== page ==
For a mere $30, the Melbourne Cricket Ground/National Sports Museum is a must for any visitor to Melbourne. Sure you could go with the clichés and say that it's a must for any sports mad (male) (me) but I'm sure there's enough here for everyone, regardless of age or sex, as is shown by the demographic of my fellow tour goers for the day. The friendly and entertaining staff do an amazing job of showing you around the mighty G' and filling you in on the day to day workings of the impressive icon.
Our guide for the day, Jill, leads us from oval side beside the interchange benches right through the bowels of the stadium, up onto the fourth tier and into the exclusive old world charm of the members only 'Long Room'.
From our start off point at oval side we continued on to the booth cricket Australia use on match days. I could wax lyrical about retracing the very steps of Clarkey, Pointing and Co. walked that time they hit a 100 against the West Indies but I haven't a clue what I'm talking about, Cricket just isn't my game. We were also shown around the change rooms, were you get to see the various ice baths, physio tables, warm up areas that make up the modern game. It was interesting to see the room where the footy/cricket coach briefs players before, during and after a game; I'm pretty sure that room has seen some colourful language down through the years.
Past another couple of doors we were shown into the press conference room, Jill asked if anyone wanted a picture behind the desk I regret not putting up my hand (as the little boy inside me was practically screaming). I was the youngest of my tour group, a group who merely shrugged and smiled at the suggestion. My mind wandered to what it must feel like to be a coach receiving a grilling from a bunch of 'scribblers'.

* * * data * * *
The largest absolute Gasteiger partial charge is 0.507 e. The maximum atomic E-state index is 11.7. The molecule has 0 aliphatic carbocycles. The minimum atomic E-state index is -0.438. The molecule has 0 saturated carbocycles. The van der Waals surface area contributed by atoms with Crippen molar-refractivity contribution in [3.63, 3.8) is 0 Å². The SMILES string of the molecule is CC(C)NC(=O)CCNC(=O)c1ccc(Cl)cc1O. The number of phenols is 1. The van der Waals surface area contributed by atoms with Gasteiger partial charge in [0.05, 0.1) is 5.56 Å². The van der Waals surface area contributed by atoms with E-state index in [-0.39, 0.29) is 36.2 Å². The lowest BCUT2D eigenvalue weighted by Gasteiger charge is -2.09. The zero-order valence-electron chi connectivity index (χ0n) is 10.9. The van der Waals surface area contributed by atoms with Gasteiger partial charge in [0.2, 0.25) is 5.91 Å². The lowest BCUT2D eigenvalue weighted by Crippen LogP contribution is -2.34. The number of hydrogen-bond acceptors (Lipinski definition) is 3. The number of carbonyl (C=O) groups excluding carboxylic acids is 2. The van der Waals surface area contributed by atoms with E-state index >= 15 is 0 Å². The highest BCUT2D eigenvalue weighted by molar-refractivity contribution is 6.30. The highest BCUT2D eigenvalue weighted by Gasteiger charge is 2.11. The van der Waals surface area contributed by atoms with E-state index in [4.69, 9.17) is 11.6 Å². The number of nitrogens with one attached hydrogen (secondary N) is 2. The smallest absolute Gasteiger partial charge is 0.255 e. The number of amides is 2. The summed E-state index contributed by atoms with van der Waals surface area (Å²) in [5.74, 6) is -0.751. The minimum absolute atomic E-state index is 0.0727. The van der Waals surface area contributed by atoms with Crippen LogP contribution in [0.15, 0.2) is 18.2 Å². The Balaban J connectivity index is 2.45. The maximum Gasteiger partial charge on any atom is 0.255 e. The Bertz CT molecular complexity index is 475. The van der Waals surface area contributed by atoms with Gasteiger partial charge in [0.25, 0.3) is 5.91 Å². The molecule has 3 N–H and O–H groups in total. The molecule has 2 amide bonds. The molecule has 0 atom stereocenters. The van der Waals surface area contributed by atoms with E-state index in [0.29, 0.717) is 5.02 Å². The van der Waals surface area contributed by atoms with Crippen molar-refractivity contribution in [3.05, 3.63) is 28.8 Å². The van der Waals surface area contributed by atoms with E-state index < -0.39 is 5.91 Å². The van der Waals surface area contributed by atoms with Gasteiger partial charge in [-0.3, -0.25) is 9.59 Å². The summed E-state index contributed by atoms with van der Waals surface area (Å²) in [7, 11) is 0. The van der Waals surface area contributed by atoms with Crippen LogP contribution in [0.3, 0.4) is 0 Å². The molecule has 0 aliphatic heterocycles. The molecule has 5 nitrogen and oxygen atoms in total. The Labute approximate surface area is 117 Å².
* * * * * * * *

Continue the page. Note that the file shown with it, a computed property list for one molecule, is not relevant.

For me the Ron Casey media area was fascinating, just to see where the collective media outlets ascend on match day. Upon reaching the fourth tier of this impressive modern day coliseum we were shown outside to an amazing view of Melbourne in the near distance along with the impressive sports precinct (AAMI Park, the Rod Laver arena etc.).
Throughout the tour we were informed we were skipping between both the general public and member's areas; you do tend to start to notice the stark differences. The member's only Long room is the definition refined class, an area full of ornate wooden hallways, plush decor and towering glass cabinets of memorabilia. Along with a strict dress code you get some splendid views of the arena. Jill informs us there is quite a waiting list for the member's area along with an equally weighty price tag. It's nice to see how the other half must enjoy a game of footy versus us commoners (honestly no sour grapes on my part).
Jill's friendly and approachable manner was refreshing, engaging each person of our group equally. She finished up by telling that on grand final day upwards of 2,000 extra staff are needed to keep the masses in food and drink. A quite baffling statistic bearing in mind the already considerable amount of full-time staff the G' employs. We finish the tour in roughly an hour and a quarter (I could have easily spent half the day on it), upon finishing, you can either leave it at that or do as I and a few others did and go onto the next part - the self guided tour of the National Sports Museum.